Group Differences and Developmental Changes in At-Risk and TD Infants
In terms of group differences for grasping, at-risk infants showed less grasping of the rigid ball compared to TD infants at 6 months (see Figure 3B). Along these lines, grasping delays have been reported in AU sibs at 6 months of age within an object exploration task as well as on a standardized motor assessment, the fine motor sub-test of the Mullen Scales of Early Learning (Libertus et al., 2014). Grasping delays in at-risk infants in our study could be attributed to specific object properties of the rigid ball as well as to the postural and fine motor delays seen in at-risk infants. Specifically, the rigid ball used in our study was harder to grasp compared to the rattle and the koosh ball due to its large size, thereby requiring good bimanual control. Moreover, postural instability as well as poor fine motor control may have contributed to grasping delays in at-risk infants (Teitelbaum et al., 1998; Landa and Garrett-Mayer, 2006; Ozonoff et al., 2008b; Bhat et al., 2011; Nickel et al., 2013). For example, some of the early gross motor delays in at-risk infants include postural asymmetries as well as delayed acquisition of postures such as rolling, sitting, crawling, and walking (Teitelbaum et al., 1998; Ozonoff et al., 2008b; Nickel et al., 2013). Postural instability can lead an unstable base of support, which in turn can impair infants’ reaching and fine motor skills (Spencer et al., 2000). Moreover, infants who later developed ASD demonstrated poor fine manual control including delays in the onset of grasping, reaching, and pointing skills (Landa and Garett-Mayer, 2006; Gernsbacher et al., 2008). Overall, poor gross and fine motor control can significantly impair manual exploration skills of infants at-risk for ASD.
In terms of developmental changes in grasping, at-risk infants increased grasping of the rigid ball and rattle from 6 to 9 months and of the koosh ball from 9 to 12 months, whereas TD infants increased grasping of the rattle between 9 and 12 months. Infants are known to improve their grasping abilities between 6 and 15 months of age with a transition from ulnar grasps to radial palmar grasps (Butterworth et al., 1997). Similarly, 12- to 14-month-old infants’ showed appropriate, anticipatory changes in grasp formation based on object shape and size compared to 5- to 6-month-old infants (Fagard, 2000; Barrett et al., 2008). Along the same lines, we observed that infants began to engage in more sophisticated forms of manual exploration including fingering, shaking, banging, and rotating objects that could have contributed to an increase in grasping from 9 to 15 months. Currently, we are coding for more refined and sophisticated forms of manual exploration in both groups of infants.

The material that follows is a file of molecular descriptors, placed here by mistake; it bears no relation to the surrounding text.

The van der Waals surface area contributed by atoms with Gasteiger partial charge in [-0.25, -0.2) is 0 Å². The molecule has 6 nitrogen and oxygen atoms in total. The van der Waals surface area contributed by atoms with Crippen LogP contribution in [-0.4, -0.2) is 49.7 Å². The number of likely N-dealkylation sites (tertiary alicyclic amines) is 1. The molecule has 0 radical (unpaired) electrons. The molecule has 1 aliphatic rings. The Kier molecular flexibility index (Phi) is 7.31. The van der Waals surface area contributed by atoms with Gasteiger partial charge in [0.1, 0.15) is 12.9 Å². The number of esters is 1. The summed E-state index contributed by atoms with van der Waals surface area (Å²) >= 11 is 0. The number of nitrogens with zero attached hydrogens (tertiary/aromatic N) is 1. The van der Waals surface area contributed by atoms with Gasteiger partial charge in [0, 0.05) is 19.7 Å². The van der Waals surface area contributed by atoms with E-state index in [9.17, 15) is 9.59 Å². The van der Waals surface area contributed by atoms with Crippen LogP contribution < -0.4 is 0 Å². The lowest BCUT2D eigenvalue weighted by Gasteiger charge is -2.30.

In terms of group differences for dropping, at-risk infants spent greater time dropping objects at 6 months of age but demonstrated lower levels of functional dropping at 9 and 12 months compared to TD infants (see Figure 4). The greater dropping at 6 months in at-risk infants may be due to their fine motor delays leading to difficulties in grasping objects and unintentional slips while attempting to grasp toys. The reduced dropping at 9 and 12 months in at-risk infants may be an early indicator of poor functional and object-appropriate play in at-risk infants. A few other studies have also shown delayed functional play in AU sibs and infants later diagnosed with ASD during the first year of life (Baranek et al., 2005; Ozonoff et al., 2008a). Specifically, AU sibs showed non-functional use of objects such as excessive spinning and rotating of toys at 12 months of age (Ozonoff et al., 2008a).
In terms of development trends in dropping, at-risk infants demonstrated delayed emergence of functional dropping behaviors compared to TD infants. Dropping behaviors typically emerge between 9 and 12 months and increase with development (Ruff, 1986; Ruff et al., 1992). In our study, we observed that several TD infants engaged in dropping behaviors early on due to the specific sounding properties of rigid objects and to initiate social games with caregivers. Infants were seated in a high chair and dropping toys on the floor or on the table produced sounds that infants found appealing. Infants also used such behaviors as an opportunity to initiate interactions with caregivers as they checked back with them after purposefully dropping toys. Therefore, we think that dropping behaviors in TD infants were a form of early functional play. Along these lines, other research also suggests that TD infants manipulate sounding objects more often compared to non-sounding objects within the first year, suggesting that infants recognize object properties and engage in functionally appropriate actions (Palmer, 1989).
In terms of group differences in oral exploration of objects, at-risk infants’ demonstrated reduced mouthing of the rattle at 6 months and excessive mouthing of the rattle and rigid ball at 15 months compared to TD infants (see Figures 5A,B). Note, that the koosh ball was the least mouthed object due to its novel texture/appearance. Early delays in mouthing could be a function of poor grasping abilities. There is evidence to suggest that early on, oral exploration of objects is closely related to the manual exploratory skills of infants (Whyte et al., 1994) with better grasping allowing for easier mouthing. Given the early grasping delays observed among at-risk infants, it was not surprising that they also engaged in less mouthing at 6 months compared to TD infants. Similar delays in early mouthing abilities of AU sibs have been observed at 6 months of age in other studies (Bhat et al., 2009; Koterba et al., 2012).